He Took a Shining to Shining

In 1939, with the Nazi occupation of Poland imminent, Leopold Stowski, the brilliant and famous chemist, tried to flee to the United States, but the U.S. had recently enacted strict immigration laws, taking in only individuals who could claim physical or economic hardship.  Fearful for his life and desperate to get out, Stowski  posed as a crippled polio victim, confined to a wheelchair, and assumed the identity  Joseph Paski.   Friends at the State department helped him produce the required documentation, and soon Stowski was on a steamer to New York as Paski.

Once in New York, life was difficult for a crippled immigrant, and times were hard.  The only work he could find was shining shoes in the street.  Never the less, thankful for having saved his life, he enthusiastically embraced his situation, and went about shining shoes with great zeal.   As the days went by, he found that, after a good rain, he was shining the same shoes he had just shined before it rained.   The commercial shoe polishes he was using didn’t hold up to moisture.   Being the brilliant chemist he was, he went to work, in his dingy one room apartment, and soon he was able to invent a shoe polish that was completely resistant to moisture, and, in fact, came out of the rain shinier than before.  He quickly patented the invention, and sold the technology to the U.S. military.  Dwight Eisenhower, in fact, attributed a great deal of the success of the Normandy Beach landing to the polish, saying “Without the worry of our combat boots losing their luster on the amphibious landing, our soldiers were able to focus on the task at hand and ultimately triumph.  The whole nation owes the inventor of this substance a great deal of gratitude.”  So it was that the crippled polish immigrant Joseph Paski  became rich and famous, the inventor of what was now known as the “Polish Polish.”

Paski was suddenly wealthy and a national hero.   He moved into a palatial estate in Hollywood, his secret still undiscovered.  No one had ever seen him out of his wheelchair.   Then, one day, the FBI received an anonymous tip that Paski was really Stowski, and was in fact a fraud.  This taped conversation from the FBI archives shows agents Ham and Cheese discussing the tip while undercover at the local Tastee Freeze:

HAM:   So Paski isn’t really Paski?

CHEESE:  That’s right, Paski is Stowski.

HAM:  Pask is Stowski?

CHEESE:   You got it.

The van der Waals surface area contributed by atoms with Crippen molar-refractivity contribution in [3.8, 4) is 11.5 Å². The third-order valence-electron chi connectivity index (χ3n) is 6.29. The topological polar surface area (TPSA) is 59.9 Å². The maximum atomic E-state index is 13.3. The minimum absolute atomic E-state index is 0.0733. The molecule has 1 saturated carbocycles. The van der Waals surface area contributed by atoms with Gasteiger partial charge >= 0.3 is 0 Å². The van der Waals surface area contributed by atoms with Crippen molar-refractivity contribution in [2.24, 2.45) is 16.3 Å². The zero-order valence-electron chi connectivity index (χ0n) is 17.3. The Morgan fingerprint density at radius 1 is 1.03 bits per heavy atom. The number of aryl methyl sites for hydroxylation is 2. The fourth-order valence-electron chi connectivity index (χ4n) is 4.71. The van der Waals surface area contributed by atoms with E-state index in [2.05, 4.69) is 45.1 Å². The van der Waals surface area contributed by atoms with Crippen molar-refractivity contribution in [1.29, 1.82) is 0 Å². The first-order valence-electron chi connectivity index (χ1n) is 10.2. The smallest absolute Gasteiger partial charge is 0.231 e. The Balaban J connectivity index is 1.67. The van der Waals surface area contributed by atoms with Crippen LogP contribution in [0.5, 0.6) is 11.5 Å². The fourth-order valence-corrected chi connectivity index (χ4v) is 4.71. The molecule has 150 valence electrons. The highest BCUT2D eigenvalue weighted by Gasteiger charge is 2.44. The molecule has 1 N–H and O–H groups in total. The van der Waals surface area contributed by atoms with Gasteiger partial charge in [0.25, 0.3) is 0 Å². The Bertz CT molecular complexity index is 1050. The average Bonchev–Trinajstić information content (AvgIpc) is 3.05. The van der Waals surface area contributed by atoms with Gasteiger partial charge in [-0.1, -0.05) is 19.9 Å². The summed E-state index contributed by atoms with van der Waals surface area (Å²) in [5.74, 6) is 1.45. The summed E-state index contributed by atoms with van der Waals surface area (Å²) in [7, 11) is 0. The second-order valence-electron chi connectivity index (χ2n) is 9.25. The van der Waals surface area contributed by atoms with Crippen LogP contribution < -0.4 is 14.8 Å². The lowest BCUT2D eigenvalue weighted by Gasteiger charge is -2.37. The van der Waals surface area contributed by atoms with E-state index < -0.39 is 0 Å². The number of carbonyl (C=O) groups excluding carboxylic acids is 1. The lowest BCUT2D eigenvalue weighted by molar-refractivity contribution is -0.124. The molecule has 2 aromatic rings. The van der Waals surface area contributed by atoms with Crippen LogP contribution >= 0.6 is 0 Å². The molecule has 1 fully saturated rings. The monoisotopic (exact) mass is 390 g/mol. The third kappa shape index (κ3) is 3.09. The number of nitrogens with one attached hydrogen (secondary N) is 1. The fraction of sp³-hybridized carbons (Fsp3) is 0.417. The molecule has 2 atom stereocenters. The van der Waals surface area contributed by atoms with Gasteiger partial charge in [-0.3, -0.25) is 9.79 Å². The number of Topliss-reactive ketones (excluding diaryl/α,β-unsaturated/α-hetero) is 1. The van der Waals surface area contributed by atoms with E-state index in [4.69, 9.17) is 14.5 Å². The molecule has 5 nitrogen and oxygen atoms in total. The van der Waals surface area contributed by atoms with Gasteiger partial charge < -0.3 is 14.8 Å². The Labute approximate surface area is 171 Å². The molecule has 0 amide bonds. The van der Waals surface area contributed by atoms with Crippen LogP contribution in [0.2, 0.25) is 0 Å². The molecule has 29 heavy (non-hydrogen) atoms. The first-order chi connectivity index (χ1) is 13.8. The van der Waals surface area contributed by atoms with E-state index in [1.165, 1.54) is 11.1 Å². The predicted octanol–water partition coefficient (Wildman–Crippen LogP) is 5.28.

HAM:  And he’s not really a cripple?

CHEESE:  Nope, that’s all an act.  He’s a fraud, he’s not valid.

HAM:  He’s not valid?

CHEESE:  Nope, he’s invalid.

HAM:  So he’s an invalid invalid.

CHEESE:  That’s right.

HAM:   Then we’d better arrest him.  Make sure he gets his just desserts.  Done with your ice cream?

CHEESE:  Yeah, but I’m still hungry.  Do they sell lunch here?

HAM:  No lunch, just desserts.

Time went on and Ham and Cheese moved in on Paski, monitoring his every move, giving him no breathing room, on his back night and day.   The stress was wearing Paski down, until one very hot day, while visiting the circus, he turned to the men and asked, “Why you no leave Paski alone?   Why must you be so pesky to Paski?  What are your names, anyway?”

“We’re federal agents Sam Ham and Jack Cheese,” Cheese replied.

“Sam Ham?”  Paski asked.

“That’s right,” Cheese replied.

“And Jack Cheese?”

“That’s enough,” Ham interrupted.  “It’ll do no good to pepper Jack Cheese with questions.”

Paski couldn’t take the stress and lashed out.  “I’m so sick of you two, I can’t stand it.  It’s always with one of you on each side of me.  It’s as if I was in a Ham and Cheese sandwich.  Please, leave me to my Polish Polish.”

“We will, if you confess that you aren’t really crippled, that you are in fact an invalid invalid, and that you aren’t Paski, you are Stowski, we’ll try and go light on you.”  Cheese said.

Ham, who suffered from a nervous stomach, asked to be excused.

“Why?” Cheese asked.

“It’s so hot here at the circus,” he said, sweat pouring off his brow.

“You do look like you’re baked, Ham,” Cheese observed.

“I am.  In tents, the heat gets really intense, and my stomach feels just like that time on the flight to Chicago.”

“You mean when you …”

“That’s right, “ Ham replied.  “ Like that time I flew with the flu.”

Cheese excused Ham, but Ham fainted.  Cheese grabbed him, and Paski got out of his wheelchair and helped him lean Ham against the wall.

“Thanks,” Cheese said, then said, “hey wait a minute.  You helped me lean Ham.”

“Yes, so whatski?”  Paski was standing next to Ham.

“You’re out of your wheelchair!   You are an invalid invalid!”

“Oh,” Paski said, realizing the jig was up.

Paski was arrested, and the story became big news.   The press grilled Ham and Cheese.  Paski was exposed to be Stowski, and his reputation was ruined, his fortunes squandered.  He was no longer a national hero.  In the lowest depths of shame, he went to Niagara Falls, intent on jumping over and ending his own life.  Once he got there, though, he was overwhelmed by the sheer beauty of the rock formations and was unable to go through with it.

You might say that it was the gorgeous gorges that saved the invalid invalid, the inventor of the polish polish.

One thought on “He Took a Shining to Shining

  1. I liked the setup the most. The ‘who’s on first’ second half is pretty good. My favorite line is, “It’ll do no good to pepper Jack Cheese”. I also liked these: “The press grilled Ham and Cheese,” “Why must you be so pesky to Paski?” “Invalid invalid.”

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